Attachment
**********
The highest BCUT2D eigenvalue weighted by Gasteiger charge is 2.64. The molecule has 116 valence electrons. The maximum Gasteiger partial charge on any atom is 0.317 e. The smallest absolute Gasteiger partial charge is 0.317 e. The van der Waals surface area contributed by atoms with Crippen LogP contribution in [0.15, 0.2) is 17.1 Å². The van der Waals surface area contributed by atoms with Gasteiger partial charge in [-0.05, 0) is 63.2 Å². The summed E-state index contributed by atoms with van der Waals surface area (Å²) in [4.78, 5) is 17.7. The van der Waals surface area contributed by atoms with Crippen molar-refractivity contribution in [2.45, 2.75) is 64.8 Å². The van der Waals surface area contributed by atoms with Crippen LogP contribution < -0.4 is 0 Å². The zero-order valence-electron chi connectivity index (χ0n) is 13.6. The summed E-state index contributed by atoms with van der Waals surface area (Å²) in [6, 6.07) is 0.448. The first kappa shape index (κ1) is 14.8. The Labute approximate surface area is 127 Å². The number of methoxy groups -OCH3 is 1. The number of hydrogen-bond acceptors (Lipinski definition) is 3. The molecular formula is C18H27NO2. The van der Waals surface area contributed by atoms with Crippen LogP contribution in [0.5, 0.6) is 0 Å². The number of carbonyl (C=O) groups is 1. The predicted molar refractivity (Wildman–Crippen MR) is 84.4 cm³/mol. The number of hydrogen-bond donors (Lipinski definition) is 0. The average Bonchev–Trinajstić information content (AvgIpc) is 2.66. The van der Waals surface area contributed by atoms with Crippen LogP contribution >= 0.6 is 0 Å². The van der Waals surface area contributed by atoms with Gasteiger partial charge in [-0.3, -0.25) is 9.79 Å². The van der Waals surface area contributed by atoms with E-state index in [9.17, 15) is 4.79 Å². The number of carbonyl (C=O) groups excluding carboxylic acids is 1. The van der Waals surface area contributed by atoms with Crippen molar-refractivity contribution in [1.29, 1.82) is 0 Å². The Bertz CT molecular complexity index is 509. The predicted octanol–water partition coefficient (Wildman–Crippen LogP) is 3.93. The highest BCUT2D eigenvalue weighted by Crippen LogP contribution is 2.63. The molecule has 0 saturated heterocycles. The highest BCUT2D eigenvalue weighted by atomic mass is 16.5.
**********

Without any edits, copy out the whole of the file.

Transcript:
The highest BCUT2D eigenvalue weighted by Gasteiger charge is 2.64. The molecule has 116 valence electrons. The maximum Gasteiger partial charge on any atom is 0.317 e. The smallest absolute Gasteiger partial charge is 0.317 e. The van der Waals surface area contributed by atoms with Crippen LogP contribution in [0.15, 0.2) is 17.1 Å². The van der Waals surface area contributed by atoms with Gasteiger partial charge in [-0.05, 0) is 63.2 Å². The summed E-state index contributed by atoms with van der Waals surface area (Å²) in [4.78, 5) is 17.7. The van der Waals surface area contributed by atoms with Crippen molar-refractivity contribution in [2.45, 2.75) is 64.8 Å². The van der Waals surface area contributed by atoms with Crippen LogP contribution < -0.4 is 0 Å². The zero-order valence-electron chi connectivity index (χ0n) is 13.6. The summed E-state index contributed by atoms with van der Waals surface area (Å²) in [6, 6.07) is 0.448. The first kappa shape index (κ1) is 14.8. The Labute approximate surface area is 127 Å². The number of methoxy groups -OCH3 is 1. The number of hydrogen-bond acceptors (Lipinski definition) is 3. The molecular formula is C18H27NO2. The van der Waals surface area contributed by atoms with Crippen LogP contribution in [0.5, 0.6) is 0 Å². The number of carbonyl (C=O) groups is 1. The predicted molar refractivity (Wildman–Crippen MR) is 84.4 cm³/mol. The number of hydrogen-bond donors (Lipinski definition) is 0. The average Bonchev–Trinajstić information content (AvgIpc) is 2.66. The van der Waals surface area contributed by atoms with Crippen LogP contribution >= 0.6 is 0 Å². The van der Waals surface area contributed by atoms with Gasteiger partial charge in [-0.3, -0.25) is 9.79 Å². The van der Waals surface area contributed by atoms with E-state index in [9.17, 15) is 4.79 Å². The number of carbonyl (C=O) groups excluding carboxylic acids is 1. The van der Waals surface area contributed by atoms with Crippen molar-refractivity contribution in [1.29, 1.82) is 0 Å². The Bertz CT molecular complexity index is 509. The predicted octanol–water partition coefficient (Wildman–Crippen LogP) is 3.93. The highest BCUT2D eigenvalue weighted by Crippen LogP contribution is 2.63. The molecule has 0 saturated heterocycles. The highest BCUT2D eigenvalue weighted by atomic mass is 16.5.